Just in Time: defining historical chronographics by Stephen Boyd Davis, Emma Bevan and Aleksei Kudikov is historical in two respects, both concerned with visual representations of past time.
The paper’s first purpose is to enquire how visual representations of historical time can be used to bring out patterns in a museum collection. A case study is presented of the visualisation of data with sufficient subtlety to be useful to historians and curators. Such a visual analytics approach raises questions about the proper representation of time and of objects and events within it. It is argued that such chronographics can support both an externalised, objectivising point of view from ‘outside’ time and one which is immersive and gives a sense of the historic moment. These modes are set in their own historical context through original historical research, highlighting the shift to an Enlightenment view of time as a uniform container for events. This in turn prompts new ways of thinking about chronological visualisation, in particular the separation of the ‘ideal’ image of time from contingent, temporary rendered views.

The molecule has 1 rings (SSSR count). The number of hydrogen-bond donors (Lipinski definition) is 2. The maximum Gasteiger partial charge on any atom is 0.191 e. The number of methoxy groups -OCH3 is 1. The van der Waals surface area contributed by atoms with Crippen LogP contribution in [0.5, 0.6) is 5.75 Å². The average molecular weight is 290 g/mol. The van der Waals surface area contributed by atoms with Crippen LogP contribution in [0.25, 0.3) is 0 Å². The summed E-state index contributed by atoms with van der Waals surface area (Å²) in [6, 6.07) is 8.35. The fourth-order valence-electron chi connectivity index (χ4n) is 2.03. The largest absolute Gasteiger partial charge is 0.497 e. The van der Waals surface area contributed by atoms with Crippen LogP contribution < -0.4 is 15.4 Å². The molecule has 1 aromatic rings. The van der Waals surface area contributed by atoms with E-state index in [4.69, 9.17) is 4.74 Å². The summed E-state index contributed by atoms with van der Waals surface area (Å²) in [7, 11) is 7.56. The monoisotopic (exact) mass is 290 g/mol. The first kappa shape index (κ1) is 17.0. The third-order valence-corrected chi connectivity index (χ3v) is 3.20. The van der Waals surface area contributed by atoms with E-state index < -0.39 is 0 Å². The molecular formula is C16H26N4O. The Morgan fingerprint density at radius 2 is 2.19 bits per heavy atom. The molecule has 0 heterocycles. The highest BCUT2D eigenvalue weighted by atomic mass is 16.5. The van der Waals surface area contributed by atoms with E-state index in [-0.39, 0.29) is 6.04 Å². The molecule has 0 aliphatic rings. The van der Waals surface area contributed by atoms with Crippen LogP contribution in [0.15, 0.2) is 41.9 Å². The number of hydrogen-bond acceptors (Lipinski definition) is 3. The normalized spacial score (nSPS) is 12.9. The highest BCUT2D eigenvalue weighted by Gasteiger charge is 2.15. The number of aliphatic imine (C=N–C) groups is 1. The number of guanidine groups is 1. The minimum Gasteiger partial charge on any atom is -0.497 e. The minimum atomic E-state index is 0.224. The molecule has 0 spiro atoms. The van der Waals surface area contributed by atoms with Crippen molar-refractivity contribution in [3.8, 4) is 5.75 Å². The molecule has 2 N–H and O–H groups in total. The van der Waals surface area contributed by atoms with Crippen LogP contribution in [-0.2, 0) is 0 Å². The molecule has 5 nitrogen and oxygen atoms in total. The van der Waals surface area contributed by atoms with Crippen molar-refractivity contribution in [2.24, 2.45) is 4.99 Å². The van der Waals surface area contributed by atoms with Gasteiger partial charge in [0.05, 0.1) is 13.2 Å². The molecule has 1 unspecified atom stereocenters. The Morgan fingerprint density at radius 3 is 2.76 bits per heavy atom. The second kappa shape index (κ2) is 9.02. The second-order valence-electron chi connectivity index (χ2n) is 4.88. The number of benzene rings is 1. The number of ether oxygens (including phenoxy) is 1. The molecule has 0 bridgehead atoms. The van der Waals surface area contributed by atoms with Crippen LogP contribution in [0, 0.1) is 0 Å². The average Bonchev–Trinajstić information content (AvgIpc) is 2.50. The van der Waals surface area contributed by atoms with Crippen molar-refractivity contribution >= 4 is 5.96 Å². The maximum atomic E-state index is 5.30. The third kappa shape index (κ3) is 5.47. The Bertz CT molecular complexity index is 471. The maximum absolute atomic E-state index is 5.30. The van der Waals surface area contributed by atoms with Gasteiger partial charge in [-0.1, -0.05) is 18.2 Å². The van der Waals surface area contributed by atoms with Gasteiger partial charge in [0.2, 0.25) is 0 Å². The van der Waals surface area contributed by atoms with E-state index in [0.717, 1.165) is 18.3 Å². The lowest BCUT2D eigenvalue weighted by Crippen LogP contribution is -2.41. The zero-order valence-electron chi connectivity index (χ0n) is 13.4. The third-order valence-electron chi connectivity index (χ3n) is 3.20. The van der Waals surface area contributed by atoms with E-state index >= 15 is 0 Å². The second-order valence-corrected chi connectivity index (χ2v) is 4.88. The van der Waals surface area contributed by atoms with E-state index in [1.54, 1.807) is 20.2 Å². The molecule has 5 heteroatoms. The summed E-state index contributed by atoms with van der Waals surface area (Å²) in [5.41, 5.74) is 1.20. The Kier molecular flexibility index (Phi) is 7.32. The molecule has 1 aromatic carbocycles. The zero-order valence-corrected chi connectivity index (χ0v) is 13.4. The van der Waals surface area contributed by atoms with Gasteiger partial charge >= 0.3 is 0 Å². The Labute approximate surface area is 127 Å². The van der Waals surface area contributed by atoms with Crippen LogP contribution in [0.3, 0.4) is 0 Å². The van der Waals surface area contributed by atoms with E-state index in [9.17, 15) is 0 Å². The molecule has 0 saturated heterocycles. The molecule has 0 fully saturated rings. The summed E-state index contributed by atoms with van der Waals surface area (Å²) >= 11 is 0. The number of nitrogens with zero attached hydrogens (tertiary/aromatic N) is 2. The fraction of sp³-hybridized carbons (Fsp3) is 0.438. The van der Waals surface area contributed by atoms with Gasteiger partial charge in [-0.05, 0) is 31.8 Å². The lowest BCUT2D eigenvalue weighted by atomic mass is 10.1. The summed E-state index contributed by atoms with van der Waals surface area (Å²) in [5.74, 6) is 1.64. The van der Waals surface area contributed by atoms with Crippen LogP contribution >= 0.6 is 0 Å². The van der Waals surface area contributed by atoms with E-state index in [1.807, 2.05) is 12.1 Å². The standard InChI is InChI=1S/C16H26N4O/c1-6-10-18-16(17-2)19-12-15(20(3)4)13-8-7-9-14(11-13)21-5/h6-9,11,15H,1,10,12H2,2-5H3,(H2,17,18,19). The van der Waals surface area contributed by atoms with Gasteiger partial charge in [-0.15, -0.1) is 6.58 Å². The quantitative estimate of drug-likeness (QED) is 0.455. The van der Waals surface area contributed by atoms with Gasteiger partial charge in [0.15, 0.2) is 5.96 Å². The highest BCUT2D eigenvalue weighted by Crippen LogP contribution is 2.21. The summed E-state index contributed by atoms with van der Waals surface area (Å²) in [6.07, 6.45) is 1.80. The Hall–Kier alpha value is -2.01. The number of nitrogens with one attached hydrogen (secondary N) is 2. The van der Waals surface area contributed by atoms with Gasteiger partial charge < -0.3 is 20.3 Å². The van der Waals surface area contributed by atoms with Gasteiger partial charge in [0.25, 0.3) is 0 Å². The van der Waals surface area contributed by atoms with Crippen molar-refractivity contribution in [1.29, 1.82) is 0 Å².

A prototype of HiT can be seen here. Special features of the timeline include that it represents uncertainty – no date is marked as a point, as though it were of infinite precision, but as a line – and that multiple searches can be combined. The prototype uses a subset of the collection housed at MoDA, the Museum of Domestic Design and Architecture. We are very grateful to Zoe Hendon, Senior Curator of the museum, and to System Simulation Limited for their help and support.
To see thumbnails of the items in the collection, choose Images On/Off at the top left of the display.
Use the left and right arrow keys on your keyboard to scroll through the timeline.